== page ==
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Thursday, May 15, 2003

Arts & Letters

Inventing Tradition


I HATE world music….The term is a catchall that commonly refers to non-Western music of any and all sorts, popular music and even classical music. It’s a marketing as well as a pseudomusical term — and a name for a bin in the record store signifying stuff that doesn’t belong anywhere else….What’s in the bin ranges from the most blatantly commercial music produced by a country, like Hindi film music (the singer Asha Bhosie being the best known example), to the ultra-sophisticated, super-cosmopolitan art-pop of Brazil (Caetano Veloso, Tom Ze, Carlinhos Brown); from the somewhat bizarre and surreal concept of a former Bulgarian state-run folkloric choir being arranged by classically trained Soviet-era composers (Le Mystere des Voix Bulgares) to Norteno songs from Texas and northern Mexico glorifying the exploits of drug dealers (Los Tigres del Norte).
— David Byrne, “I Hate World Music,” The New York Times, October 3, 2002

The annual festival of Greek music and dance sponsored by the World Music Institute was presented again last month in New York City. Having marked its fourth anniversary, I believe that the festival has now reached a point, and assumed an identity, that requires a reevaluation of its purposes and direction. My aim here is not to review the performances per se. With very few exceptions, the artistic quality of both individual performers and various ensembles remains consistently high. The manner, however, in which the artists have been packaged in the last couple of years and offered to the public as Greek traditional music has become increasingly problematic. The festival’s creation in 2000 was motivated by a desire to take advantage of the extraordinary resurgence in the United States of traditional/folk/world music, and to make available to a larger audience a “soundworld” (to quote Anastasia Tsioulcas’s review in this issue of greekworks.com) that had previously only attracted the attention of a few ethnomusicologists. The World Music Institute has played a major role in developing the traditional-music scene in the United States, and collaborating with it on behalf Greek traditional music made — and continues to make — perfect sense.

For a long time, Greek traditional music was a slowly dying musical idiom. Lacking official recognition and support, it had become an overly regional phenomenon that exerted no influence on younger people since the transmission from one generation to another, which is so essential to the survival and continuation of traditional art forms and expression, had weakened considerably. Nevertheless, the Eighties and the Nineties witnessed strong revivalist tendencies in traditional music. A younger generation suddenly began to emerge that was eager to receive the knowledge of and continue traditional musical idioms. A serious effort began to record traditional singers and musicians throughout the country, and traditional instruments started to exert an unusual allure. Furthermore, the Greek government began an extensive program of sponsoring traditional music through its cultural and educational institutions.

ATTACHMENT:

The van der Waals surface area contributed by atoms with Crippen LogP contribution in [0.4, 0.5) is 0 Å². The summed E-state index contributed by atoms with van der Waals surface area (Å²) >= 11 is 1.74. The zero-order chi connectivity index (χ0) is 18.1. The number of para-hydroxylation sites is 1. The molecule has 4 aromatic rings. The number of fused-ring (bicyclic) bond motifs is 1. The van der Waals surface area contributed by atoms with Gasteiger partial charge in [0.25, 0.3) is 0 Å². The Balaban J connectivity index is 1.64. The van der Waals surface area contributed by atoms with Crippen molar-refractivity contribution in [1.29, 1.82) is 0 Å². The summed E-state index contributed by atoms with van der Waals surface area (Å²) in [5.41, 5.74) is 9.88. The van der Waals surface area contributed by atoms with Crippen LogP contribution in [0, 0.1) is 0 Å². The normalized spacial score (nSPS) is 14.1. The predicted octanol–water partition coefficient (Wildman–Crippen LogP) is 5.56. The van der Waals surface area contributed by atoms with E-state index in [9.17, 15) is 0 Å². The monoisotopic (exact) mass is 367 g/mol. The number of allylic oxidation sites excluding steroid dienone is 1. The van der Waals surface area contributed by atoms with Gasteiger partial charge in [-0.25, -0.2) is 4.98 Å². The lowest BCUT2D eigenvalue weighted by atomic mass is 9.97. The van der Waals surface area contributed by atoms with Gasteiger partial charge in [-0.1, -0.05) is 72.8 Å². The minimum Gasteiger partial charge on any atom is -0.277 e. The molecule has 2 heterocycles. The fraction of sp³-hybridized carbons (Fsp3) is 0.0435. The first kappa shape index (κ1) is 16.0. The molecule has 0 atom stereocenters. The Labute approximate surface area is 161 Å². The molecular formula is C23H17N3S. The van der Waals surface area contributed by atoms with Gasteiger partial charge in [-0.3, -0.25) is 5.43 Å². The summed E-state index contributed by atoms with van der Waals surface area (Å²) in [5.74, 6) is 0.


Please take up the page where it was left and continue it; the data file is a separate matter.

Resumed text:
As a result, a remarkably talented group of young musicians has emerged during the last couple of decades. In a cultural environment that strongly supports local traditions, traditional Greek music has, to a certain extent, become dynamic once again. This revival and emergence of a new generation of musicians made the creation of a festival of Greek traditional music in the United States very timely: This was the right time to generate interest in Greek music that transcended national boundaries. Indeed, during the festival’s first two years, the combination of established artists and younger musicians succeeded in capturing the dynamism that characterizes contemporary Greek traditional music.

Things took a wrong turn, however. It was obvious from the very beginning that it would take time to establish, and maintain the interest of, an American audience. People do not become fans of traditional and unfamiliar sounds overnight. It requires education and continuous involvement, and Greek traditional music has never had a systematic presence in the United States. There is, of course, a Greek audience eager to attend these events but one of the basic points to creating such a festival is to move beyond preaching to the converted. I was involved in the efforts to create this festival, and to organize the first one in 2000. What we all had in mind then was not just to bring a group of musicians to New York every year, but to institutionalize such performances in the US, to educate and familiarize the American audience with Greek traditional music, and to create a small but serious demand for it, which moved beyond attending an annual festival to actively buying the music and being genuinely interested in it.

Relatively quickly, the festival’s format was compromised and altered to deal with financial considerations. The three-day festival took place in large spaces, which required large audiences, so the organizers would not lose money. Regional traditional Roma music from Greece can’t easily fill a space as large as New York City’s Town Hall, however. One also needs to take into consideration that in presenting traditional music that can be defined as strictly regional, you can’t count on extensive support from the Greek American community. Regional attachments are stronger than national ones in many cases. It is therefore difficult to promote Thracian music to a Cretan audience, for example.